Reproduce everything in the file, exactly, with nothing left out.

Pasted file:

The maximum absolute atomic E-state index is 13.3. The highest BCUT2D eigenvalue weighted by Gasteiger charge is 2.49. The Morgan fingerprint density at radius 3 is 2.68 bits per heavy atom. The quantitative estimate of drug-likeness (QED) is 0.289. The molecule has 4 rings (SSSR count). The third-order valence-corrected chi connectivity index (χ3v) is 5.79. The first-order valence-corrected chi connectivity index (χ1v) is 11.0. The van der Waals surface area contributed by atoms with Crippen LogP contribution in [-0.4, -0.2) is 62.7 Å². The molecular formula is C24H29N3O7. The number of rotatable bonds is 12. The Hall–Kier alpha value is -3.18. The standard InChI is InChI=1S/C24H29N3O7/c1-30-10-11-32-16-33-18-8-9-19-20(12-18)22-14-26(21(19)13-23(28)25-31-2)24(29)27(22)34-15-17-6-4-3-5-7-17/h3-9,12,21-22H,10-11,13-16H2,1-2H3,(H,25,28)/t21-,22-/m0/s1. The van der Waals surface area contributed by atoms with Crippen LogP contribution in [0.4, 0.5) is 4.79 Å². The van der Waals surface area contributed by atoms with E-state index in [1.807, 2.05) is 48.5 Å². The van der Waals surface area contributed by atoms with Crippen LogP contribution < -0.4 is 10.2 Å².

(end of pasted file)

The maximum absolute atomic E-state index is 13.3. The highest BCUT2D eigenvalue weighted by Gasteiger charge is 2.49. The Morgan fingerprint density at radius 3 is 2.68 bits per heavy atom. The quantitative estimate of drug-likeness (QED) is 0.289. The molecule has 4 rings (SSSR count). The third-order valence-corrected chi connectivity index (χ3v) is 5.79. The first-order valence-corrected chi connectivity index (χ1v) is 11.0. The van der Waals surface area contributed by atoms with Crippen LogP contribution in [-0.4, -0.2) is 62.7 Å². The molecular formula is C24H29N3O7. The number of rotatable bonds is 12. The Hall–Kier alpha value is -3.18. The standard InChI is InChI=1S/C24H29N3O7/c1-30-10-11-32-16-33-18-8-9-19-20(12-18)22-14-26(21(19)13-23(28)25-31-2)24(29)27(22)34-15-17-6-4-3-5-7-17/h3-9,12,21-22H,10-11,13-16H2,1-2H3,(H,25,28)/t21-,22-/m0/s1. The van der Waals surface area contributed by atoms with Crippen LogP contribution in [0.4, 0.5) is 4.79 Å². The van der Waals surface area contributed by atoms with E-state index in [1.807, 2.05) is 48.5 Å². The van der Waals surface area contributed by atoms with Crippen LogP contribution < -0.4 is 10.2 Å².